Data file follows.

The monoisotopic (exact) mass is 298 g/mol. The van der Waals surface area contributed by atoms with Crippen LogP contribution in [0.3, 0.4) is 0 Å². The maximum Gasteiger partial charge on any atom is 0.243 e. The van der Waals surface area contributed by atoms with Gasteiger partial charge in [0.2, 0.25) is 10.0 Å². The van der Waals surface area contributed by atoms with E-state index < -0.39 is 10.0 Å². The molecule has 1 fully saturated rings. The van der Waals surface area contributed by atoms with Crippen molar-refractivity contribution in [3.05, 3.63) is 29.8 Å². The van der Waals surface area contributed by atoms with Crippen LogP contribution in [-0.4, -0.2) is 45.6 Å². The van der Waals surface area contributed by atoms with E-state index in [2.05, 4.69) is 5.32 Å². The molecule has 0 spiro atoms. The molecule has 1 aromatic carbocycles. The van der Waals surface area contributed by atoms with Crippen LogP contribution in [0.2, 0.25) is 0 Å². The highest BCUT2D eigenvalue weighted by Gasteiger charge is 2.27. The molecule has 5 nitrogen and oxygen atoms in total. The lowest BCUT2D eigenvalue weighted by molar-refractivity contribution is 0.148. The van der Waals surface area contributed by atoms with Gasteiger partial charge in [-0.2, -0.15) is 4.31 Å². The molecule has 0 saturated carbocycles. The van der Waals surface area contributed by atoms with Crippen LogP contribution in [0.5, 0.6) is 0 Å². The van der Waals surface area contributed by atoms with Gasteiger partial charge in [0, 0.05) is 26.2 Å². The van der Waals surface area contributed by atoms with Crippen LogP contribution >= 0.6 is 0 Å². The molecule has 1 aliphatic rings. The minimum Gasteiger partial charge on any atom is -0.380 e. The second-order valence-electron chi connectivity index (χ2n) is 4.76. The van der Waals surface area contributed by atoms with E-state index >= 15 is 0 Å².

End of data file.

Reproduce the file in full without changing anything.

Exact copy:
The monoisotopic (exact) mass is 298 g/mol. The van der Waals surface area contributed by atoms with Crippen LogP contribution in [0.3, 0.4) is 0 Å². The maximum Gasteiger partial charge on any atom is 0.243 e. The van der Waals surface area contributed by atoms with Gasteiger partial charge in [0.2, 0.25) is 10.0 Å². The van der Waals surface area contributed by atoms with E-state index < -0.39 is 10.0 Å². The molecule has 1 fully saturated rings. The van der Waals surface area contributed by atoms with Crippen molar-refractivity contribution in [3.05, 3.63) is 29.8 Å². The van der Waals surface area contributed by atoms with Crippen LogP contribution in [-0.4, -0.2) is 45.6 Å². The van der Waals surface area contributed by atoms with E-state index in [2.05, 4.69) is 5.32 Å². The molecule has 0 spiro atoms. The molecule has 1 aromatic carbocycles. The van der Waals surface area contributed by atoms with Crippen LogP contribution in [0.2, 0.25) is 0 Å². The highest BCUT2D eigenvalue weighted by Gasteiger charge is 2.27. The molecule has 5 nitrogen and oxygen atoms in total. The lowest BCUT2D eigenvalue weighted by molar-refractivity contribution is 0.148. The van der Waals surface area contributed by atoms with Gasteiger partial charge in [-0.2, -0.15) is 4.31 Å². The molecule has 0 saturated carbocycles. The van der Waals surface area contributed by atoms with Crippen LogP contribution in [0.5, 0.6) is 0 Å². The van der Waals surface area contributed by atoms with Gasteiger partial charge in [0, 0.05) is 26.2 Å². The van der Waals surface area contributed by atoms with Crippen LogP contribution >= 0.6 is 0 Å². The molecule has 1 aliphatic rings. The minimum Gasteiger partial charge on any atom is -0.380 e. The second-order valence-electron chi connectivity index (χ2n) is 4.76. The van der Waals surface area contributed by atoms with E-state index >= 15 is 0 Å².